5. “All My Life”- I am a big fan of the beat in this song. It almost sounds like an old 8 bit video game soundtrack retooled for gangster rap. I don’t really like how the vocal adds on to it in the background. They just do nothing for me. El-P is really on here, delivering some great rhymes. I think the chorus is just lacking something. It is pretty uneventful at the big builds. 3.5/5
  6. “Lie, Cheat, Steal” – Another strong song. This song is very diverse. The beat and instrumental changes as often as the topic that El-P currently says he will kill. I also feel that the chorus is just not fully what it could be, but the rest of the song is on its top game. Killer Mike is on his lyrical game, being aggressive and over the top in all the right ways. Fun. 4/5
  7. “Early” – The intro is a bit generic, but the breakdown is brutal. This song portrays a great story of urban survival. Killer Mike tells a tale of police brutality and ruining one’s life. The chorus is odd; it’s a vocal bite from Boots. But the beat marches through. More awesome sound bites are to be found (including the Pac-Man death noise, a great touch). This song is especially relevant right now given the recent attention to police brutality around the country. 4/5
  8. “All Due Respect” – Back to the fun. This song features Travis Barker on drums. Yep, from Blink-182. I am amazed how RTJ can pull all these people from such diverse musical fields to roll with them in this ghetto journey of an album. The drums are nothing out of the ordinary, so don’t expect Barker to do something incredible. The powerful bass stands out more. 4/5
  9. “Love Again” – This song is wonderfully ridiculous. Killer Mike sings a love song right out of the mind of a gangster. It’s vile and explicit, but all fun. The guest vocalist, Gangsta Boo, creates an interesting dynamic. She is a powerful female lead singing about how much she loves her man pleasing her. That’s not something you hear often in rap. This song is hilarious, but just don’t play it out loud on Thanksgiving dinner. 4.5/5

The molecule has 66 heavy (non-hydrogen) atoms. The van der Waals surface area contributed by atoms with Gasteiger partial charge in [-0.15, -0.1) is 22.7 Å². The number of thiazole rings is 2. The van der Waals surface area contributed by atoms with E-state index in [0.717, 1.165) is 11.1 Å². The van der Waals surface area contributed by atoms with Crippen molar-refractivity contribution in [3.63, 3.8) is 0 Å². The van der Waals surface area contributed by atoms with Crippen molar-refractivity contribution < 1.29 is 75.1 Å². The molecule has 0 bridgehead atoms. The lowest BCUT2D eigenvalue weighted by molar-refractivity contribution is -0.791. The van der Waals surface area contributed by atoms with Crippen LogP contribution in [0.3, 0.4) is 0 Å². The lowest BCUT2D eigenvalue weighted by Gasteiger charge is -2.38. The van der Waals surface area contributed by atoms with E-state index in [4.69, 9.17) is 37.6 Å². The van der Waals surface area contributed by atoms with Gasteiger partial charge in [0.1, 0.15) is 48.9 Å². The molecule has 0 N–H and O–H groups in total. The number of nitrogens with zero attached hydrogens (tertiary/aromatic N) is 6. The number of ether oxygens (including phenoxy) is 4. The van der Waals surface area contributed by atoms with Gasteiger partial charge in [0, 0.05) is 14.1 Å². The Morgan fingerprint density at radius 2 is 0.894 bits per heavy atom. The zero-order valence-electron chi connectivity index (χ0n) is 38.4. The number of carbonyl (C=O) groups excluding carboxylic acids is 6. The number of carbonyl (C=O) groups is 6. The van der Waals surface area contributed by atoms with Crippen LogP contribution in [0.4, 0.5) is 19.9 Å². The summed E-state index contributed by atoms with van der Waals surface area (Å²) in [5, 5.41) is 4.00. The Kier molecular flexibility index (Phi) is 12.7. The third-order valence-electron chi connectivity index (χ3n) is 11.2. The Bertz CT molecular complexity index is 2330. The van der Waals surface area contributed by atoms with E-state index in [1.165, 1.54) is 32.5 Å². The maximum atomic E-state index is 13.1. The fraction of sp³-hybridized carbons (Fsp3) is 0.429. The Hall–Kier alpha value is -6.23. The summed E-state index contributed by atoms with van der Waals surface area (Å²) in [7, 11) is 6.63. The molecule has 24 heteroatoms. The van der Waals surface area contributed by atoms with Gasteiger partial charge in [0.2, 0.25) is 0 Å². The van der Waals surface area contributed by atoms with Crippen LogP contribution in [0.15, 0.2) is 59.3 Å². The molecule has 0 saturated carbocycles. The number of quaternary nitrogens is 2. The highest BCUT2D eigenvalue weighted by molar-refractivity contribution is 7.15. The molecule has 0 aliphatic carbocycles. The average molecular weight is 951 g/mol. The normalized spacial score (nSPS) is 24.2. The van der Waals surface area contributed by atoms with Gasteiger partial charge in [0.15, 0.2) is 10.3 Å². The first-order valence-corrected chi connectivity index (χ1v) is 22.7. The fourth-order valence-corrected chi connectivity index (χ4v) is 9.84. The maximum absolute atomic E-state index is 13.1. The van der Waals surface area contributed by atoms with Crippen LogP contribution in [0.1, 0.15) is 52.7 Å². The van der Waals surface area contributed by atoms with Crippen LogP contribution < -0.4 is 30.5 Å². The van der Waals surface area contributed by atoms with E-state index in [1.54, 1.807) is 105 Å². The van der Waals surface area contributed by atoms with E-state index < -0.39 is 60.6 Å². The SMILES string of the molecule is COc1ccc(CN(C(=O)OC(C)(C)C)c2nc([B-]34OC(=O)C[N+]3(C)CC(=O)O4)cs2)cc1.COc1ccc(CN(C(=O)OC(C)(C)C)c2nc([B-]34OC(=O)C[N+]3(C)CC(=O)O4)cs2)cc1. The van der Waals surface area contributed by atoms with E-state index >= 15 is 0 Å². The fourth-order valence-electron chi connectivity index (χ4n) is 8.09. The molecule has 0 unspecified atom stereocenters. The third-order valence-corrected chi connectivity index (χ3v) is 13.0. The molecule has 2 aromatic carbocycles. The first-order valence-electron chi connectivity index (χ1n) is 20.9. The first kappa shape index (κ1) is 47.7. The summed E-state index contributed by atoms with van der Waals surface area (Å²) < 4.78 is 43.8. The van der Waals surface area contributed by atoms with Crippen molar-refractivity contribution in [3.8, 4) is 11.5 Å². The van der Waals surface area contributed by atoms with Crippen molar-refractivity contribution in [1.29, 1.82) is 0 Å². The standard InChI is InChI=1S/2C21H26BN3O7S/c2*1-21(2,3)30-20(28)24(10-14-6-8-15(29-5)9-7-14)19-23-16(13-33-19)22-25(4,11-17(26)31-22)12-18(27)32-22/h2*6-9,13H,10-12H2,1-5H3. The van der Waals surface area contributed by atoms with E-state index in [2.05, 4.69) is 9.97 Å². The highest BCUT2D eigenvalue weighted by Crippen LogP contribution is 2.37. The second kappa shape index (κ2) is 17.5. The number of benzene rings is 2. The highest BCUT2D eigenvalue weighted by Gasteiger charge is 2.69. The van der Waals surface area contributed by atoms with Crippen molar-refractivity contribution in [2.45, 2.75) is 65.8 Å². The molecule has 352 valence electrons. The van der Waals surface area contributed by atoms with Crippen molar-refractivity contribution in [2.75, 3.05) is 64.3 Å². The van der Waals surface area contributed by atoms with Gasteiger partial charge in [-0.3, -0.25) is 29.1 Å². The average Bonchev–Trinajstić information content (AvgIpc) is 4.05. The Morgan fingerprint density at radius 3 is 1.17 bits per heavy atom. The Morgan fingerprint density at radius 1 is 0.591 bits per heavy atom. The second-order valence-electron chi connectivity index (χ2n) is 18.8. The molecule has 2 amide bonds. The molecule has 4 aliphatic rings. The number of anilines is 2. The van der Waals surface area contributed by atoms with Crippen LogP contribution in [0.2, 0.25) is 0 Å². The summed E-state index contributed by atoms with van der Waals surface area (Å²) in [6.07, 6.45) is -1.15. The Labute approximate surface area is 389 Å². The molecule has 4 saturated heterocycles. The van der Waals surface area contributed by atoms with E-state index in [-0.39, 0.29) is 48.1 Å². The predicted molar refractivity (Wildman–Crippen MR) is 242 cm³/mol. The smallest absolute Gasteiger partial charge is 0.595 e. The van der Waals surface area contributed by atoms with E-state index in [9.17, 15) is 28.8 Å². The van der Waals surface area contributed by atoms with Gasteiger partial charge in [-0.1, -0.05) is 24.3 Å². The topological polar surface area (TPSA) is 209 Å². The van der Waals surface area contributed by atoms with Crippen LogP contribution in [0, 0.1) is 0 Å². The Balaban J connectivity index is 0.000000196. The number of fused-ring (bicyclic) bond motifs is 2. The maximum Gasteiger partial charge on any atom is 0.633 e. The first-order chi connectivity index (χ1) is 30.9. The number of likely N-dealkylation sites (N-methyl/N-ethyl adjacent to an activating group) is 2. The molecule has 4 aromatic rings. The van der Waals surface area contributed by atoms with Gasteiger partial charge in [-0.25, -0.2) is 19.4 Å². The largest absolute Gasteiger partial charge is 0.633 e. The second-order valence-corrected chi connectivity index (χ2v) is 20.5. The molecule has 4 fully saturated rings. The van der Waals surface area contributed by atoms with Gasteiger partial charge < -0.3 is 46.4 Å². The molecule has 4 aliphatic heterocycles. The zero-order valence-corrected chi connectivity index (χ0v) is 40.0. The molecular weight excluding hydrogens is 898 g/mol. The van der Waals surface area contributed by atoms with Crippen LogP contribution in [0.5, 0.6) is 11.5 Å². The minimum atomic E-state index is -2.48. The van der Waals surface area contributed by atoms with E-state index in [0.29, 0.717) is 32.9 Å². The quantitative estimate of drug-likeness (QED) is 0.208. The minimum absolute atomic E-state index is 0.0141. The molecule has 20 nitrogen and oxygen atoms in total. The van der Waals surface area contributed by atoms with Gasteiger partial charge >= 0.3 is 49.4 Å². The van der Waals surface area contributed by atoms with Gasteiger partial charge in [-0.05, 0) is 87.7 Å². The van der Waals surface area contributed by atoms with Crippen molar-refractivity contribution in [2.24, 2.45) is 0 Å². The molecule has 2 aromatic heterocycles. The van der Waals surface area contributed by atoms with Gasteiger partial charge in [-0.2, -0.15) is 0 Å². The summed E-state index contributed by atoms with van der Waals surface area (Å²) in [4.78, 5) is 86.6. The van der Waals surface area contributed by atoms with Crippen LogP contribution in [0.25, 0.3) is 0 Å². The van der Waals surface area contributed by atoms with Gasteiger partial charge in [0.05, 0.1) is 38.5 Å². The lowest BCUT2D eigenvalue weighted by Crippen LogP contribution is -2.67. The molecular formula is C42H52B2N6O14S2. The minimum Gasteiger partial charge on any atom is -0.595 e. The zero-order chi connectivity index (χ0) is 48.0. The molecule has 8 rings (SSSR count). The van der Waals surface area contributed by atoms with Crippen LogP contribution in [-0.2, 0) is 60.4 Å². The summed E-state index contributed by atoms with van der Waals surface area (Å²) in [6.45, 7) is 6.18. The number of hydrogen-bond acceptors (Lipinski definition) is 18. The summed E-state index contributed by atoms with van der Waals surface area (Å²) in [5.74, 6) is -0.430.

10. “Crown” – This song slows the pace down considerably. It’s both a good and bad thing. It bores me, but the instrumentals are cool. 3/5
  11. “Angel Duster” – What a closer! This song sounds like RTJ rapping over a Purity Ring instrumental track, which it might be for all I know. The instrumentals flow at a both fast and slow pace. The lyrics show that this is the most self-reflective song since the intro, a nice full circle touch. It feels much more sincere than anything previous. The lyrics are more slow, and less in your face. The end. 5/5

This album is over the top. It’s ridiculous and aggressive. But it does almost everything right. RTJ takes risks, and does things unconventionally. The choruses are not catchy and the bass lines are not consistent. But why should they be? This is the core of RTJ: glorious fun.